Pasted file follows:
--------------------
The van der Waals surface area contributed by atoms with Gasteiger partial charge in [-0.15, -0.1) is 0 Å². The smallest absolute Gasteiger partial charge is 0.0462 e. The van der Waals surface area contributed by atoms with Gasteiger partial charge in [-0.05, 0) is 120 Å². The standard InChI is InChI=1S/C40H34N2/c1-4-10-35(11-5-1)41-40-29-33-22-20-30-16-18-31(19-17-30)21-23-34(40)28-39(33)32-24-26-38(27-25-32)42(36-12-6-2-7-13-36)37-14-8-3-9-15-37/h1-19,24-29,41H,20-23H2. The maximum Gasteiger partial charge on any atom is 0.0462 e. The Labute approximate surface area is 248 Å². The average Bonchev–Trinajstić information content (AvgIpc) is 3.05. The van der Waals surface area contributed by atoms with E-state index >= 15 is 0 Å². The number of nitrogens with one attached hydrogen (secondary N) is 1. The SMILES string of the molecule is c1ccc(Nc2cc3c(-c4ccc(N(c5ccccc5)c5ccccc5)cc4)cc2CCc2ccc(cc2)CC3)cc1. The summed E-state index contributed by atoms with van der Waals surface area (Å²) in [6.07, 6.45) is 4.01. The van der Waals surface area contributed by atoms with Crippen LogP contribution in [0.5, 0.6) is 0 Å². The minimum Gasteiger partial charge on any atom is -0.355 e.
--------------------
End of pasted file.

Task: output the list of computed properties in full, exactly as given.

The van der Waals surface area contributed by atoms with Gasteiger partial charge in [-0.15, -0.1) is 0 Å². The smallest absolute Gasteiger partial charge is 0.0462 e. The van der Waals surface area contributed by atoms with Gasteiger partial charge in [-0.05, 0) is 120 Å². The standard InChI is InChI=1S/C40H34N2/c1-4-10-35(11-5-1)41-40-29-33-22-20-30-16-18-31(19-17-30)21-23-34(40)28-39(33)32-24-26-38(27-25-32)42(36-12-6-2-7-13-36)37-14-8-3-9-15-37/h1-19,24-29,41H,20-23H2. The maximum Gasteiger partial charge on any atom is 0.0462 e. The Labute approximate surface area is 248 Å². The average Bonchev–Trinajstić information content (AvgIpc) is 3.05. The van der Waals surface area contributed by atoms with E-state index >= 15 is 0 Å². The number of nitrogens with one attached hydrogen (secondary N) is 1. The SMILES string of the molecule is c1ccc(Nc2cc3c(-c4ccc(N(c5ccccc5)c5ccccc5)cc4)cc2CCc2ccc(cc2)CC3)cc1. The summed E-state index contributed by atoms with van der Waals surface area (Å²) in [6.07, 6.45) is 4.01. The van der Waals surface area contributed by atoms with Crippen LogP contribution in [0.5, 0.6) is 0 Å². The minimum Gasteiger partial charge on any atom is -0.355 e.